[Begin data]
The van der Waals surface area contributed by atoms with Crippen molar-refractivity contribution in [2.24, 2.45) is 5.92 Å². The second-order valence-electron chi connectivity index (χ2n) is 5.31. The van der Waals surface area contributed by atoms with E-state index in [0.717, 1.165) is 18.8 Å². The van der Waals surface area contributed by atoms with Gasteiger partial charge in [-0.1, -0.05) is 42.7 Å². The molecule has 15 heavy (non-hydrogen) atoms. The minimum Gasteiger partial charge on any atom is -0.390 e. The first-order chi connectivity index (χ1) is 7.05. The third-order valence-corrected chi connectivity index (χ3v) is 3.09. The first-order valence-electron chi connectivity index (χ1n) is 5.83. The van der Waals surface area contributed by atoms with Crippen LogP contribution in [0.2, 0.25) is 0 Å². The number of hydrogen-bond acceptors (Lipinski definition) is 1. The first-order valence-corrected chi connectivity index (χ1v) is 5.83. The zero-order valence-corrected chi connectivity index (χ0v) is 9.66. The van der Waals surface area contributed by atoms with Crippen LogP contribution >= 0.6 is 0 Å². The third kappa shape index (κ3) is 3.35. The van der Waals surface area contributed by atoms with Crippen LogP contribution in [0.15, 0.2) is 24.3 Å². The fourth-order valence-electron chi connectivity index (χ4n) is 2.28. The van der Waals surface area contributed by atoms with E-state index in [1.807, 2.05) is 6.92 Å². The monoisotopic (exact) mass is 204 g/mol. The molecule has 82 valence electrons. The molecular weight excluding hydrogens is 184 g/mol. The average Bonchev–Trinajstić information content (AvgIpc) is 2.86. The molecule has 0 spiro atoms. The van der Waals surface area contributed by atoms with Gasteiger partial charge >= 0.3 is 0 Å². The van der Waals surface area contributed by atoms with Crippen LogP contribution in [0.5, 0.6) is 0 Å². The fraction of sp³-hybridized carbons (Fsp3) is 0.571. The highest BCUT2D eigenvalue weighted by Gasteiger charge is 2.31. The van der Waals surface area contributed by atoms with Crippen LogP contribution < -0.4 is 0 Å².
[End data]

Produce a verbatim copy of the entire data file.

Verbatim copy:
The van der Waals surface area contributed by atoms with Crippen molar-refractivity contribution in [2.24, 2.45) is 5.92 Å². The second-order valence-electron chi connectivity index (χ2n) is 5.31. The van der Waals surface area contributed by atoms with E-state index in [0.717, 1.165) is 18.8 Å². The van der Waals surface area contributed by atoms with Gasteiger partial charge in [-0.1, -0.05) is 42.7 Å². The molecule has 15 heavy (non-hydrogen) atoms. The minimum Gasteiger partial charge on any atom is -0.390 e. The first-order chi connectivity index (χ1) is 7.05. The third-order valence-corrected chi connectivity index (χ3v) is 3.09. The first-order valence-electron chi connectivity index (χ1n) is 5.83. The van der Waals surface area contributed by atoms with Crippen LogP contribution in [0.2, 0.25) is 0 Å². The number of hydrogen-bond acceptors (Lipinski definition) is 1. The first-order valence-corrected chi connectivity index (χ1v) is 5.83. The zero-order valence-corrected chi connectivity index (χ0v) is 9.66. The van der Waals surface area contributed by atoms with Crippen LogP contribution >= 0.6 is 0 Å². The third kappa shape index (κ3) is 3.35. The van der Waals surface area contributed by atoms with Crippen LogP contribution in [0.15, 0.2) is 24.3 Å². The fourth-order valence-electron chi connectivity index (χ4n) is 2.28. The van der Waals surface area contributed by atoms with E-state index in [1.807, 2.05) is 6.92 Å². The monoisotopic (exact) mass is 204 g/mol. The molecule has 82 valence electrons. The molecular weight excluding hydrogens is 184 g/mol. The average Bonchev–Trinajstić information content (AvgIpc) is 2.86. The molecule has 0 spiro atoms. The van der Waals surface area contributed by atoms with Gasteiger partial charge >= 0.3 is 0 Å². The van der Waals surface area contributed by atoms with Crippen LogP contribution in [0.5, 0.6) is 0 Å². The fraction of sp³-hybridized carbons (Fsp3) is 0.571. The highest BCUT2D eigenvalue weighted by Gasteiger charge is 2.31. The van der Waals surface area contributed by atoms with Crippen LogP contribution < -0.4 is 0 Å².